But the ANH questions the “legitimacy of the forced
product removal” and says that some of the medicinal claims
are “carefully worded health claims that are as yet not nonauthorized by the European Commission”.

Does Rob Verkerk work for the Ministry of Truth? That is some amazing doublespeak there.

It says this latest ban is part of an “ongoing campaign by the
MHRA to attack herbal food supplements without adequate
legal justification”.

Skeptics will be rolling around on the floor laughing at this: the MHRA is notoriously spineless in challenging the dubious claims of natural-woo scammers, this is incredibly rare and is based on clear-cut and flagrant breaches of the law.

How happy would WDDTY be for Big Pharma to sell products with unapproved claims via Amazon, do you think? Answers on a postcard, please.

2822 PubMed hits say the medical establishment is not “ignoring” B12

According to a callout in the January 2015 story punting Vitamin B12 as a miracle cure for all ills (and bigging up Brave Maverick Doctor Joseph Chandy),

The Medical Establishment has chosen to ignore the evidence on B12 as an inexpensive and promising answer to depression

If only there was a quick and easy way to check that claim for accuracy.

Wait! There is! A PubMed search. 2822 results. OK, not all will necessarily be relevant, but this is hardly “ignoring” it.

That said, there is a very substantial difference between the cautious claims of scientists and the bold and striking claims of Dr. Chandy.

Several nutritional and physiological factors have been linked to depression in adults including low folate and vitamin B-12 and elevated total homocysteine (tHcy) levels. (source)

These symptoms are common in undiagnosed coeliacs, where they are effects of an underlying disease, markers, not necessarily causes. B12 and folate deficiency are very often the result of malabsorption in patients with autoimmune disorders such as coeliac and Crohn’s, where the gut wall is compromised.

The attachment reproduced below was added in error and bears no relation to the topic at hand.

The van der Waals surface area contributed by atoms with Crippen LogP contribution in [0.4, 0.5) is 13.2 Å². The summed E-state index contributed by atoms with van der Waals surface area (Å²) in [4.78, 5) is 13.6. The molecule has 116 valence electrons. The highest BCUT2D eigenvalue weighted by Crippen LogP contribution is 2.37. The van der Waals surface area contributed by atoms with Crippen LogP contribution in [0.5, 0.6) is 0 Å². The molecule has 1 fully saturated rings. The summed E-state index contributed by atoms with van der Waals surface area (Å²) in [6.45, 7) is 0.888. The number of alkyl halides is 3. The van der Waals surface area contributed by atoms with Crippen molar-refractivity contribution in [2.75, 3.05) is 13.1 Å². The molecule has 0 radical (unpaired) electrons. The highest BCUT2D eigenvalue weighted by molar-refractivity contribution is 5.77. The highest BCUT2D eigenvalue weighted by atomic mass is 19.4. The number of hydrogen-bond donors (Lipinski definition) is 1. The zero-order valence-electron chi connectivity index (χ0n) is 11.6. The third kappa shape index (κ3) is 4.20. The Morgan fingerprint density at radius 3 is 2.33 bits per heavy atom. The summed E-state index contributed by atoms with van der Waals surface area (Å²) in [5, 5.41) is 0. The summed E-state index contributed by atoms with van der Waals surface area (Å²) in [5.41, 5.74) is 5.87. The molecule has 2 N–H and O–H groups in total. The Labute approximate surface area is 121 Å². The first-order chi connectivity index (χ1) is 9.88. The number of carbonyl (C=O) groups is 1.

Conclusions: Future interventions aiming at improving mental health outcomes among US adults should take into account dietary and other factors that would increase levels of serum folate.

Damn, they missed the ball. They could have sold vitamin B12 pills to self-diagnosing worried-well patients. These scientists, they are so off message it’s untrue.


Banning B12

WDDTY has a bit of a downer on the medical establishment, especially since they struck off Andrew Wakefield on the ridiculously flimsy basis that he conducted unapproved invasive tests on vulnerable children, concealed conflicts of influence and published fraudulent research.

So it’s not a surprise to find them championing the cause of Dr. Joseph Chandy, a GP who discovered dreamed up the idea that Vitamin B12 deficiency is the cause of anaemia, multiple sclerosis, dementia, depression, confusion, myalgic encephalomyelitis chronic fatigue syndrome, migraine, tinnitus, neuralgia and (of course!) autism.

One of the hallmarks of quackery is that it claims to cure a vast range of completely different diseases. And one of the other hallmarks of quackery is that it gets you in trouble with the GMC.

The trouble with WDDTY’s narrative here is that it depends on the idea that the medical establishment would act against someone promoting a cheap and effective cure for numerous diseases, in order to protect pharmaceutical industry profits. The alternative, that he has failed to produce credible evidence to back his treatment decisions and that he is a lone voice because he is wrong, is not considered – or if it is, it is rejected, because WDDTY wants to believe that a vitamin can cure these diseases.

Sadly, science doesn’t tend to reward wishful thinking (regardless of how assiduously Lynne tries to prove otherwise with her “intention experiment”.

Luckily for Chandy, if the Saatchi Bill passes, mavericks who promote treatments with no evidence and no support from the wider medical and scientific community will be allowed to prey on patients provided they are especially vulnerable to predation.

You might want to stop that happening.

New supplement best for preventing bone loss, says study

Churnalism. Don’t you just love it? The repetition of self-serving claims from press releases into press as if they were facts. Wikipedia calls this “fact-washing”.

WDDTY said they would not do this. It’s as true as their principled statement that they would never take paid advertising.

So it’s no surprise to see a tweet from WDDTY: